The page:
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Friday, 12 June 1970

Mr SPEAKER -Order! ls leave granted? There being no objection, leave is granted.

Mr BUCHANAN - The report outlines the history of the inquiry which will serve to remind the House that much of the inquiry remained incomplete when the present Committee was appointed in November 1969. Since then a considerable amount of evidence has been taken and the Committee has undertaken many inspections. lt is considered desirable to report on some aspects of the inquiry at this stage, both because aspects of the problem of aircraft noise need urgent attention and because the Committee is able to conclude some sections of the inquiry. Consequently some important recommendations aimed at alleviating aspects of the aircraft noise problem are placed before you in this interim report.

We have endeavoured to lay down guiding principles for use, generally, in Australia and the Territory of Papua and New Guinea. Specific problem areas are considered so as to arrive at guidelines for policy in mitigating some of the most annoying effects of exposure to aircraft noise. For some of the terms of reference the report is final though there are others on which evidence is incomplete and it is in respect of these that the Committee proposes to report and to conclude its inquiry by the end of this calendar year. The inquiry had its genesis in the conflict of interests arising from the needs of a progressively developing air transport industry and increasing urbanisation. Reactions to aircraft noise exposure are manifested in complaints and protests from persons in areas adjacent to mainland city airports where a high intensity of jet aircraft movement is experienced.

The operating need and procedures of this industry give rise to a noise nuisance which may prejudice the beneficial uses of otherwise desirable neighbourhoods. The aircraft industry serves large centres of population for whom ils activities have become an undisputed necessity, but the progressive introduction of the jet engined aircraft has resulted in a steadily increasing noise nuisance. The Committee foresees problems of greater magnitude in the decade ahead unless immediate and concerted action is taken effectively to control land use in airport neighbourhoods. The Committee has studied overseas developments which indicate the gravity of future problems for Australia in the absence of remedial action. The Committee believes that the solution is a matter of comprehensive urban planning to ensure continued benefit from a thriving air transport industry whilst still having due regard to the well being and welfare of the community which it serves.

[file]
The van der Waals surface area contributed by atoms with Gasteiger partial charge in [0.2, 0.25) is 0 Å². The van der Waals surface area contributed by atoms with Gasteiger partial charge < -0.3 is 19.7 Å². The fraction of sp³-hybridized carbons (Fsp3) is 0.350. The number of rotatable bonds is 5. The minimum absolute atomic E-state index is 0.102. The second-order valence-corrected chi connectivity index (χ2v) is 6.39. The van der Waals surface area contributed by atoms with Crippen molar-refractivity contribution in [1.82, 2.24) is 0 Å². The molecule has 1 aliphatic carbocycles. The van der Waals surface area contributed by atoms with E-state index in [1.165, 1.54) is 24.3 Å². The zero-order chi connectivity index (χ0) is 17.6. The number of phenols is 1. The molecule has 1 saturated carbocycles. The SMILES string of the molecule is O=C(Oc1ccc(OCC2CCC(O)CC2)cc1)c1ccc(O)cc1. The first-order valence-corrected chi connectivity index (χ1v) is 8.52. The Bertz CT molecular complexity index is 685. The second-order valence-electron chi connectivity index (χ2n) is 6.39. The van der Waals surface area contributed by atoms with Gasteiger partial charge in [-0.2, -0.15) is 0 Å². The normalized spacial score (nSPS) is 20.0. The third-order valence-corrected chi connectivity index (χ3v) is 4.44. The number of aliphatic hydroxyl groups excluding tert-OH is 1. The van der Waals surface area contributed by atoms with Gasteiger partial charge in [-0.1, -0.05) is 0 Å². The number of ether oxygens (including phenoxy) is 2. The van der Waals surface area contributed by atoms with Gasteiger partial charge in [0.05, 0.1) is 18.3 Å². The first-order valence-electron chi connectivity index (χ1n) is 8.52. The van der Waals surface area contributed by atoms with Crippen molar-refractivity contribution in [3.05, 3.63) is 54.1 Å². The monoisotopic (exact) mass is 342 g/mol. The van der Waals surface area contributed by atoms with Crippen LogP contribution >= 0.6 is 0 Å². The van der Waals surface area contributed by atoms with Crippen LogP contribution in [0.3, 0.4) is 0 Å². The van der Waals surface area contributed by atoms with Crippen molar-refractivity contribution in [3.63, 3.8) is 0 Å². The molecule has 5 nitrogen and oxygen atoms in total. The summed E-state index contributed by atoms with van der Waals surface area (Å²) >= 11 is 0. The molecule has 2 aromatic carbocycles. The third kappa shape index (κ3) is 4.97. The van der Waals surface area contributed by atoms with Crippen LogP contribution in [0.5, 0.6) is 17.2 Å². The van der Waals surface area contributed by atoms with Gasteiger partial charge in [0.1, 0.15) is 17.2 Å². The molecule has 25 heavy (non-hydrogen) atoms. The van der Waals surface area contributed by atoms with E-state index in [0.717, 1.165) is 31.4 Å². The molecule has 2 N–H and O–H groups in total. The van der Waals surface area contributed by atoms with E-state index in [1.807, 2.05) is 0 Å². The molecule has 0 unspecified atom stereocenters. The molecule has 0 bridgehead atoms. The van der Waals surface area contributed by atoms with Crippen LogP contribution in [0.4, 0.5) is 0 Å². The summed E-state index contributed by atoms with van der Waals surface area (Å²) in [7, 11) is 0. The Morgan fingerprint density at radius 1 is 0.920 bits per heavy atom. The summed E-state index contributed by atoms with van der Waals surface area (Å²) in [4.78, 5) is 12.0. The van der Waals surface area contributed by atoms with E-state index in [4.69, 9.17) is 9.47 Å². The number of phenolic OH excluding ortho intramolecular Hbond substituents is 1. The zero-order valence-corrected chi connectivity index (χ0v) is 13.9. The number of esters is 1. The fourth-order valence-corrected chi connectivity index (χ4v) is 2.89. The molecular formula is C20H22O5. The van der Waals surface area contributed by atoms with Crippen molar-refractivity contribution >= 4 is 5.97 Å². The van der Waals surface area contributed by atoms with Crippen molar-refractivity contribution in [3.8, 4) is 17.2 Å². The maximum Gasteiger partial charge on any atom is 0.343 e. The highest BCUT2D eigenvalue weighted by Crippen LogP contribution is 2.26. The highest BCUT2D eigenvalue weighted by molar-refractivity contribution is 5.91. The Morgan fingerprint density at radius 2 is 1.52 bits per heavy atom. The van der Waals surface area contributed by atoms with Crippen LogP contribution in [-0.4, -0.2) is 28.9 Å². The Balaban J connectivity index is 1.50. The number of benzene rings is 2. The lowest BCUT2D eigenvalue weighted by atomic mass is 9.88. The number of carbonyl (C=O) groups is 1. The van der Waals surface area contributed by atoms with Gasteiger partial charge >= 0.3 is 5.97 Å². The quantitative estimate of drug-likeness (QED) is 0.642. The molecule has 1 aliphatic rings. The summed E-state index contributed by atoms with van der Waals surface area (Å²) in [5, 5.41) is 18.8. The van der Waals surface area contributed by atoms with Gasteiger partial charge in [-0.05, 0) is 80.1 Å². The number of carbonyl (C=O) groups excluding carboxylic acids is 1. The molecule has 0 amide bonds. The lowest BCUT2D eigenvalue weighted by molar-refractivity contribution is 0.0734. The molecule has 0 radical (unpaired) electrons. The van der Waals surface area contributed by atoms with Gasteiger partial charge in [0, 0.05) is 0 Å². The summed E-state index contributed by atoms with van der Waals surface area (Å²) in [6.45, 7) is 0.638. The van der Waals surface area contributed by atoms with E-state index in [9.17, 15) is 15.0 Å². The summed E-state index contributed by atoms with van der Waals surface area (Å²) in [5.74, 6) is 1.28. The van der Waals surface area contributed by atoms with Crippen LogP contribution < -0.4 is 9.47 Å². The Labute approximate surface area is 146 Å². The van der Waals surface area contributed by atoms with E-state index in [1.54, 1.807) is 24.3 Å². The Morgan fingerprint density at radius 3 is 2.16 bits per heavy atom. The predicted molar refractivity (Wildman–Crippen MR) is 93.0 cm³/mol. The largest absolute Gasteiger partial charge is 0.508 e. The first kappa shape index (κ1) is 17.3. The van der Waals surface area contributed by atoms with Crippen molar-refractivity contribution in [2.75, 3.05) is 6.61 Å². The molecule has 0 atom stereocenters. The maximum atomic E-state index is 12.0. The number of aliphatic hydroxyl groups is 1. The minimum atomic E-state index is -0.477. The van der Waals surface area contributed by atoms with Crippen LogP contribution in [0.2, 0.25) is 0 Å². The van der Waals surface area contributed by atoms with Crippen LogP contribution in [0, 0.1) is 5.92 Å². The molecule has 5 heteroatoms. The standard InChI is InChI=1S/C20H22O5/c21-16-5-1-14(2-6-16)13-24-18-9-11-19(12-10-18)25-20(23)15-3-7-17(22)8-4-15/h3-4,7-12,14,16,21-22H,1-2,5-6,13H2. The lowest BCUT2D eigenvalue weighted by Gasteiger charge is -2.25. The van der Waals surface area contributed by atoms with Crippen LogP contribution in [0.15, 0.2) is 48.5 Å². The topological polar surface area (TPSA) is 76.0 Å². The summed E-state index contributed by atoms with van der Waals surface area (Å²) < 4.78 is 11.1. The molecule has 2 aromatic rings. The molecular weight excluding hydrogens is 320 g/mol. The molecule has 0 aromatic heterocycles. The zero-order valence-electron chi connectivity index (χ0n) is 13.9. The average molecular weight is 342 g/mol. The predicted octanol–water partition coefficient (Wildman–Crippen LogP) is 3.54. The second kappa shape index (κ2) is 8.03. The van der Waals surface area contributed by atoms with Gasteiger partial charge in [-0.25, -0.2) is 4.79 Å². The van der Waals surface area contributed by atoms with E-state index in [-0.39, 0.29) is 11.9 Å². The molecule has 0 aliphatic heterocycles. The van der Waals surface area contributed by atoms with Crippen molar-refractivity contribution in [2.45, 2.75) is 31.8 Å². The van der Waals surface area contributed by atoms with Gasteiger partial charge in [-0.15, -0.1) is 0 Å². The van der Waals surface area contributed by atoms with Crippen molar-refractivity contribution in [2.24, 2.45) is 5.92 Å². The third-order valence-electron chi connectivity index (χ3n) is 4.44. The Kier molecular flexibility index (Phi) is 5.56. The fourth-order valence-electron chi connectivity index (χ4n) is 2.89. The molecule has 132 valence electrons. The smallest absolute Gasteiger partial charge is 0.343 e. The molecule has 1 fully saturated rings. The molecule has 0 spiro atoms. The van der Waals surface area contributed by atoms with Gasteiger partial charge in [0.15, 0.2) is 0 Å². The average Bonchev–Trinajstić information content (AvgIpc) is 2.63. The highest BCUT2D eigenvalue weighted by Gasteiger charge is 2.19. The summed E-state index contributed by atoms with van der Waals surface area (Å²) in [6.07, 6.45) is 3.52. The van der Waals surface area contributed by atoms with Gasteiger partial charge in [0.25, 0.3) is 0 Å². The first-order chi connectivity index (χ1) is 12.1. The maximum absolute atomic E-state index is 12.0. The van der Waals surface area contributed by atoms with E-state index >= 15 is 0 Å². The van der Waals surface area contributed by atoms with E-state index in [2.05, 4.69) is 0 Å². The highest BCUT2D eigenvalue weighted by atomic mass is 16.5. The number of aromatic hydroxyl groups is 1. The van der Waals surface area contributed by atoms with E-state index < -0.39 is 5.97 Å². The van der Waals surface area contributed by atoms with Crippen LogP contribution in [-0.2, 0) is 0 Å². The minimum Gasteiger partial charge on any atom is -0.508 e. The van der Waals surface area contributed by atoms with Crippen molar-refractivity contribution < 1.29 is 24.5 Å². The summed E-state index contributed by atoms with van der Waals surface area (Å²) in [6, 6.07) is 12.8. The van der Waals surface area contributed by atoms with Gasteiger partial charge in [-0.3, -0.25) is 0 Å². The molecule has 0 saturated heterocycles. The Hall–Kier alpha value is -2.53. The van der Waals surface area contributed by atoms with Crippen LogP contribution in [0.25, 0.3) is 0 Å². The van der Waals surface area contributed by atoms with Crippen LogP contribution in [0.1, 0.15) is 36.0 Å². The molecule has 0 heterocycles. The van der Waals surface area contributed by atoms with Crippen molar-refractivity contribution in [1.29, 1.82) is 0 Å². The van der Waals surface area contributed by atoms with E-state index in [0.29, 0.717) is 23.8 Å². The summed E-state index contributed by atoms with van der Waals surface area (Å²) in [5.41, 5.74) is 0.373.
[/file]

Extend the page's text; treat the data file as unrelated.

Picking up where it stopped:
The Committee wishes to pay a tribute to the co-operation given by officers of the Department of Civil Aviation, the Department of Air and airline companies. At this stage I wish to say that the success of the inquiry so far has been enhanced by the ever courteous and willing response by officers of both these Departments and companies to the Committee's very demanding requests for information and assistance. I personally am greatly indebted to the ever willing help given by the Clerk to the Committee Mr Bruce Chapman, the Research Officer Mr Ken Hale and our stenographer Mrs Ashurst in the very arduous task of preparing the material for this report and express my thanks to them. 1 also thank the honourable members for St George (Mr Morrison) and KingsfordSmith (Mr Lionel Bowen) without whose co-operation in the intensive revision of the terms of this report it could not have been completed in time for tabling to-day.

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